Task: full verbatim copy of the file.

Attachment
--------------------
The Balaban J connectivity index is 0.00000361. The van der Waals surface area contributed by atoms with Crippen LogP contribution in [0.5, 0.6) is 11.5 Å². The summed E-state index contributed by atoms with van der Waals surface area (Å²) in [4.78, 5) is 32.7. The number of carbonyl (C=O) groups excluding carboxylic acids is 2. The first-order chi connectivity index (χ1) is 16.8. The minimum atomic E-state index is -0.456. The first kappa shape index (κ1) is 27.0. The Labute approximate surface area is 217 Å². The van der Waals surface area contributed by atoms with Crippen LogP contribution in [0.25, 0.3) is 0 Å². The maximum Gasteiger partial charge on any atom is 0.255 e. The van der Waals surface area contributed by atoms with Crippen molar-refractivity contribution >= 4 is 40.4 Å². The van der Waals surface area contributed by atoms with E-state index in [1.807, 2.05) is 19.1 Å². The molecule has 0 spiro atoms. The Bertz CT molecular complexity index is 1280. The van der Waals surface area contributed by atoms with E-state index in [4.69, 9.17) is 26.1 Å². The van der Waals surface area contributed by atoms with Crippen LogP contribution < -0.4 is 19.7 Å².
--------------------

The Balaban J connectivity index is 0.00000361. The van der Waals surface area contributed by atoms with Crippen LogP contribution in [0.5, 0.6) is 11.5 Å². The summed E-state index contributed by atoms with van der Waals surface area (Å²) in [4.78, 5) is 32.7. The number of carbonyl (C=O) groups excluding carboxylic acids is 2. The first-order chi connectivity index (χ1) is 16.8. The minimum atomic E-state index is -0.456. The first kappa shape index (κ1) is 27.0. The Labute approximate surface area is 217 Å². The van der Waals surface area contributed by atoms with Crippen LogP contribution in [0.25, 0.3) is 0 Å². The maximum Gasteiger partial charge on any atom is 0.255 e. The van der Waals surface area contributed by atoms with Crippen molar-refractivity contribution >= 4 is 40.4 Å². The van der Waals surface area contributed by atoms with E-state index in [1.807, 2.05) is 19.1 Å². The molecule has 0 spiro atoms. The Bertz CT molecular complexity index is 1280. The van der Waals surface area contributed by atoms with E-state index in [4.69, 9.17) is 26.1 Å². The van der Waals surface area contributed by atoms with Crippen LogP contribution < -0.4 is 19.7 Å².